CSE 167 - Introduction
to Computer Graphics - Fall 2003
Instructor: Sam Buss, Univ. of California, San Diego
Project #2 - Modify a program that draws two cubes to use triangle fans and quad strips.
Due Date: Thursday, October 30, midnight.
CORRECTED ASSIGNMENT: You should use triangle fans, not triangle strips. The first posted version of the assignment erroneously said "triangle strips", but should have said "triangle fans". (My apologies! If you already coded it with triangle strips, please come talk to me about it.)
Goals: Gain some basic familiarity with triangle fans and quad-strips. Learn how to make a quadrilateral solid color and how to shade colors smoothly. This is a "mini" assignment that will count towards your course grade somewhat less than the rest of the assignments. Most of you should be able to complete it in one to three hours total time.
What to hand in: Make a directory called
TwoCubes in your CSE 167 home directory. (The CSE 167 home directory on
ieng9, under Class Resources, not your "My Documents"
file modification dates will serve as a time stamp so we will know files have
been turned in on time. Please in that directory, all your source
files and project files (including .dsp and .dsw files).
Grading will be personalized and one-on-one with a TA or with Sam Buss. Your program must run on the PC lab, you must come into the PC lab and meet one of us. You will have to show your source code, run the program, possibly make changes on the spot to your program and recompile as requested by the grader, and be able to explain how your program works and why it renders what it does. Your files should be complete and project must recompile in the ieng9 directory. You will then come see a TA to get your work graded. This grading MUST be done by Thursday, November 6, and we prefer that it be done earlier. If too many people procrastinate on getting graded, not everyone will have time to be graded!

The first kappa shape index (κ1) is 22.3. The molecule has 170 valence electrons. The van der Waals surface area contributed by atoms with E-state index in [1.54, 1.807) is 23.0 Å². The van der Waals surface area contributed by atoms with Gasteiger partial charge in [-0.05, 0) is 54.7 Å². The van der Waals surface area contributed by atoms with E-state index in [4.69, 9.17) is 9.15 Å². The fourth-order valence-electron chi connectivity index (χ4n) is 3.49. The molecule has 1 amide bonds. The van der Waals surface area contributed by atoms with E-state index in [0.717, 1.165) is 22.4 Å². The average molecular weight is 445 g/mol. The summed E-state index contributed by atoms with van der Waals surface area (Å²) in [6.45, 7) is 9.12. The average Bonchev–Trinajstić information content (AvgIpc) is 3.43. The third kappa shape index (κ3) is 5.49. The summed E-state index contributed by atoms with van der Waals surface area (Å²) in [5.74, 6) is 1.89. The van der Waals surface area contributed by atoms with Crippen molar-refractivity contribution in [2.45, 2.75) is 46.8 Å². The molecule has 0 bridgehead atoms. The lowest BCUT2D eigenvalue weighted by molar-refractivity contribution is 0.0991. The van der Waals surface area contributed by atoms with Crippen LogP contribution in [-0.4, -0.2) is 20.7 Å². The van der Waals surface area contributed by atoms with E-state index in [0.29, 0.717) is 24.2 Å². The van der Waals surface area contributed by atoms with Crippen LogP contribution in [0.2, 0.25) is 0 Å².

FOR THIS PROJECT #2, DO THE FOLLOWING STEPS #1 - #7.
1. Downloading files for Project #1. Download the TwoCubes program from the zip file Fall03TwoCubesProjectTwo.zip. Extract these into a directory named TwoCubes in your home directory. If you have problems downloading this zip file, you may instead copy the TwoCubes folder from the CSE 167 public directory on ieng9.
2. Experiment with how the program works.
The arrow keys (left, right, up down) control the view position. The "w" key toggles wire-frame mode. Examine the code and understand how these work. (Optional: if the rate of movement is too slow, press "R" to make them faster. If it is too slow, press "r" to make the rate slower.
The cube on the left is smooth shaded, (GL_SMOOTH option). The cube on the right is flat-shaded (GL_FLAT option). Both cubes are drawn as six quadrilaterals. Examine the code to understand the commands that control the shading (flat or smooth) and understand how the cubes are specified.
Find every place in the code where glutPostRedisplay is called. Understand why is it called in these places.
3. Re-write the code for the cube on the right. In place of the code given for the cube on the right, write a new version of the code that generates exactly the same image but uses triangle fans (GL_TRIANGLE_FAN) instead of quadrilaterals. Your new cube should look identical (in non-wire-frame mode) to the cube shown in the original version of TwoCubes. You may use either four triangle fans or two triangle fans to generate the whole cube (you should not use six or eight, however).
4. Re-write the code for the cube on the left. In place of the code given for the cube on the right, write a new version of the code that generates exactly the same image but uses quad strips (GL_QUAD_STRIP) instead of quadrilaterals. Your new cube should look identical (in non-wire-frame mode) to the cube shown in the original version of TwoCubes.
5. Be sure that all faces of the cube are facing the correct direction. It is recommended that you be careful about specifying vertices in the right order. You may *not* disable the back face culling that is used in the supplied code! There should not be any holes in your cubes.
6. Understand the difference between flat and smooth shading. Be able to discuss the differences with the TA grading your program, and to explain how the shading is caused by the source code.
7. Examine carefully the way the program works in wire frame mode. Do you notice anything unusual as the cubes are rotated in wire frame mode? Are there any artifacts due to aliasing? Can you see any z-fighting? If you have trouble seeing aliasing problems, try slowing down the motion by pressing "r" a few times, then hold down arrow in key and watch the edges of the cubes. Try this in both wire-frame mode and non-wire-frame mode. Be ready to discuss what you see with your TA when you are being graded. (These phenomena may be different on different machines! There is a tendency for OpenGL implementations of lines and of wire-frame mode to have small bugs.)
Grading: On a scale of 1-8 again.